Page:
McHENRY – It was all about relaxation Thursday night at the McHenry County Veterans Resource Center.
McHenry County TLS Veterans hosted an introduction to iRest meditation for a group of veterans, their spouses and other residents wanting to learn more about the alternative form of post-traumatic stress disorder treatment.
“Trauma can trigger symptoms in the nervous system that gives off a fight-or-flight response that is hard to turn off,” said Jacqui Neurauter, certified iRest meditation instructor. “We can rewire and create a harmonious situation in the brain. [iRest meditation] takes you to a deep level of relaxation and calms the nervous system.”
The goal of iRest is to offer military personnel a tool for dealing with the symptoms and issues they face while actively serving or after being discharged from service.
The meditation practice is used at more than 30 U.S. Department of Veterans Affairs and military facilities across the country.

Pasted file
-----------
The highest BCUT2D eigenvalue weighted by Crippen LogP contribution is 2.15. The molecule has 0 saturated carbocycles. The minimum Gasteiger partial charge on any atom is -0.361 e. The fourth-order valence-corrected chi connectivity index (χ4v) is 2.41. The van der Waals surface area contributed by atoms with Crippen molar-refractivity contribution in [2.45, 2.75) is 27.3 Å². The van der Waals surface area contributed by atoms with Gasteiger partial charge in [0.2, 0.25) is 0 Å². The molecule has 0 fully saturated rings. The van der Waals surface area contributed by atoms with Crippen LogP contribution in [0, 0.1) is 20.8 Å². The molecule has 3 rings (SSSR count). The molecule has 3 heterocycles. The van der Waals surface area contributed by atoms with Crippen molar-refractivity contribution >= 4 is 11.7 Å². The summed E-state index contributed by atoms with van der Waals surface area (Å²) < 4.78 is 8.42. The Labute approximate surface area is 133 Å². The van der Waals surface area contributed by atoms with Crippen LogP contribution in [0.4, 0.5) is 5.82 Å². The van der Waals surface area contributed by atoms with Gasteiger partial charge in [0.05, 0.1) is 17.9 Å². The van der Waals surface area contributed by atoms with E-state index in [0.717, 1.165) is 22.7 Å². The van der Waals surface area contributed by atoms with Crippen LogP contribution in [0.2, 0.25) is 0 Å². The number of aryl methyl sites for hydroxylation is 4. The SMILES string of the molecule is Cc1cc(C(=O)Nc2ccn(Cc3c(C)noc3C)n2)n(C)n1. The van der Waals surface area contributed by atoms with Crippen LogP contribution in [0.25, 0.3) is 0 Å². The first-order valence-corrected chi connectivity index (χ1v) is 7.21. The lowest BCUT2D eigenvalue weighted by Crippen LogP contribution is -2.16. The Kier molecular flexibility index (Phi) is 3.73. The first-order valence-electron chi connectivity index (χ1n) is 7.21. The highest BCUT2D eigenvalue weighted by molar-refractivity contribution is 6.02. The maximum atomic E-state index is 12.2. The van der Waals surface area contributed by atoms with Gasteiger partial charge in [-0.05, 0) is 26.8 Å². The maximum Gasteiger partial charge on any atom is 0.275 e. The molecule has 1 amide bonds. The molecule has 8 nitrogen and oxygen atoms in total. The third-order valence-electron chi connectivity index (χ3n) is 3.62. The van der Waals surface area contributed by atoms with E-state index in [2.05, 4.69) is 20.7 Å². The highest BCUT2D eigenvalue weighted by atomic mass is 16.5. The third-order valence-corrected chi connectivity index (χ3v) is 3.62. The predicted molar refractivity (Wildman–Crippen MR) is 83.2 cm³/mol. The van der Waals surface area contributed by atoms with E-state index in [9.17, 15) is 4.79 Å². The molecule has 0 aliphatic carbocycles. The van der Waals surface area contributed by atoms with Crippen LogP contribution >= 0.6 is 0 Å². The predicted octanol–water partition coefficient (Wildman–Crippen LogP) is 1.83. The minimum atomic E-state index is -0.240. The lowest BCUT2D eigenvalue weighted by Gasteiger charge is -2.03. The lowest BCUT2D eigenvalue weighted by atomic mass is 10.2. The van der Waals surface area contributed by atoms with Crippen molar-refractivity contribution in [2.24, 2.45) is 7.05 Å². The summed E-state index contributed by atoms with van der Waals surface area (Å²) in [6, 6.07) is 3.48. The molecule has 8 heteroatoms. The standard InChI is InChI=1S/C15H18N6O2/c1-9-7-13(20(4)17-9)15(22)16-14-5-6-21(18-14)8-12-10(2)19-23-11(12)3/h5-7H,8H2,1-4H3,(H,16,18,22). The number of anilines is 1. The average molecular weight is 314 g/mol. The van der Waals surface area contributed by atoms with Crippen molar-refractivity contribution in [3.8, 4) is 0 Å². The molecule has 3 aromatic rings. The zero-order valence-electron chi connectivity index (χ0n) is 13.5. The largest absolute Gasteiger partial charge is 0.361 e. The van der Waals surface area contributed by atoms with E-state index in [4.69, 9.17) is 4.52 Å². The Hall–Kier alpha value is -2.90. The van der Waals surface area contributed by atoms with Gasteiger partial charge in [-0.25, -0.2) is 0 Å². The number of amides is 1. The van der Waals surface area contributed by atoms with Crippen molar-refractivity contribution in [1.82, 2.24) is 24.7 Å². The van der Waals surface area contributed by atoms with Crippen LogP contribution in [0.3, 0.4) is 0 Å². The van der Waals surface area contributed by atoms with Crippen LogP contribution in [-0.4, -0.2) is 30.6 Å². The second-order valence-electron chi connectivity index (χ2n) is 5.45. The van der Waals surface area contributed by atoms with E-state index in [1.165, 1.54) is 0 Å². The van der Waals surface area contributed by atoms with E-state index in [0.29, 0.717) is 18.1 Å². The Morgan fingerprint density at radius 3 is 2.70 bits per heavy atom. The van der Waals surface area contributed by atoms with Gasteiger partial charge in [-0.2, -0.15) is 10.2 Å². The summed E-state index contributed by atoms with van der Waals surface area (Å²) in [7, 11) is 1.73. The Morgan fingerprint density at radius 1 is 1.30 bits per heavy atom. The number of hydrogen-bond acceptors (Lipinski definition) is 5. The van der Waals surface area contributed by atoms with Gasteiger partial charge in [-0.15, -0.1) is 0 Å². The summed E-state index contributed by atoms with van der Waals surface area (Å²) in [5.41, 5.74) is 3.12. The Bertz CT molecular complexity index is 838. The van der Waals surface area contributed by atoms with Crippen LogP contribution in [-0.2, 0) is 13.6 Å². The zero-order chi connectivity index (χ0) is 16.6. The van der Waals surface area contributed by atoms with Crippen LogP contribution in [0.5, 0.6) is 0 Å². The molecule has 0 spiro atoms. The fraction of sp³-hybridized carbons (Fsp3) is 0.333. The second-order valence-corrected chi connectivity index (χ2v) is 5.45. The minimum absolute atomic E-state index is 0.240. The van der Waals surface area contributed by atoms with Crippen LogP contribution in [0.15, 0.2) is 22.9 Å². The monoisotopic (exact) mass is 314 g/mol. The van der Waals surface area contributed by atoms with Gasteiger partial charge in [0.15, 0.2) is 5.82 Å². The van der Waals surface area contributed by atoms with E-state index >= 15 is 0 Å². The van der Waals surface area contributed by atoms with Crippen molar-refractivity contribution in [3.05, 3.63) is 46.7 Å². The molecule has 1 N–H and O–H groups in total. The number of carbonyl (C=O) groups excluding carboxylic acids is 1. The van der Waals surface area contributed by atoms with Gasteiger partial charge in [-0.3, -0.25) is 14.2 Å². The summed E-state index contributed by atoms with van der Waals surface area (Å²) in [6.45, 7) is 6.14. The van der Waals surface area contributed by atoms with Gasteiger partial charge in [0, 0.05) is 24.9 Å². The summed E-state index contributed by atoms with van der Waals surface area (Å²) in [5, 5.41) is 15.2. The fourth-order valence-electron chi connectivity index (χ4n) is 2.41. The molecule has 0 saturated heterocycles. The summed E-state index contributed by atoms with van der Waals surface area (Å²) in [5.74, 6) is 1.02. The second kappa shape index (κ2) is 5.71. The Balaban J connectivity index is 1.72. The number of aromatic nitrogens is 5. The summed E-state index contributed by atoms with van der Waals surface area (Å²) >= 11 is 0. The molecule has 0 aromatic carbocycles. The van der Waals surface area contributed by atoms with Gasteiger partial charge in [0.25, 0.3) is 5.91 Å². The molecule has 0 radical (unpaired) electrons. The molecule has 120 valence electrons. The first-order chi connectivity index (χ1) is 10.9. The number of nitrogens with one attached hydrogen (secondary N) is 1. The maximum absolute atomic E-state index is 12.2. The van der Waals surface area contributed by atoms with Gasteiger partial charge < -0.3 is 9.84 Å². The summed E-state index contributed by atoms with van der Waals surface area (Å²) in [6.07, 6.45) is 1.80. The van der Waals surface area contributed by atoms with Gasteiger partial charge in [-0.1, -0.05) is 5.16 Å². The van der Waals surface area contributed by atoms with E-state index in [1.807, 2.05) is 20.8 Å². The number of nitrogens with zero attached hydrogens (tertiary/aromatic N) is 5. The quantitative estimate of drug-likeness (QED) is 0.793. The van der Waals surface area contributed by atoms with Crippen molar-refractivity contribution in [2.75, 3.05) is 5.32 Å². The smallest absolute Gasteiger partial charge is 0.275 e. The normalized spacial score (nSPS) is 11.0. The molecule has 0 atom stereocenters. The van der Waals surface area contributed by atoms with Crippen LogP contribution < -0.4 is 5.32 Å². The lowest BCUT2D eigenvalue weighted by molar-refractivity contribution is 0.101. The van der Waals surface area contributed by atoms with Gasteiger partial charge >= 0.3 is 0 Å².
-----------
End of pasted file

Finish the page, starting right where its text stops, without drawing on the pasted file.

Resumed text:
It focuses on recovery efforts for active-duty military personnel, veterans and families of service members suffering from post-traumatic stress disorder.
Neurauter is one of three women who formed the Veterans Restorative Project, which teaches iRest meditation at local veteran centers.
The practice zeros in on finding a more centered mental state with a better sense of well being for everyday experiences by using Yoga Nidra, or “sleep yoga.”
“It’s a place we all know is there somewhere, where you are whole and complete,” Neurauter said. “[The mediation] works with different levels of awareness again and again in various different ways.”
Research has shown that iRest relieves symptoms of anxiety, chronic pain, chemical dependency, depression, insomnia and post-traumatic stress disorder.
It is a modern adaptation of the ancient yoga mediation practice, and is done while lying down or sitting, with the lights dimmed and music playing in the background while the instructor speaks.
Therapist Ed Groenendal attending the introductory session to find news ways to work with the veterans and abused adults and teens he works with out of his Arlington Heights and Woodstock locations.
“I thought it went real well,” he said. “I like the idea of holding trauma and a place of peace side by side. I am going to try and integrate that.”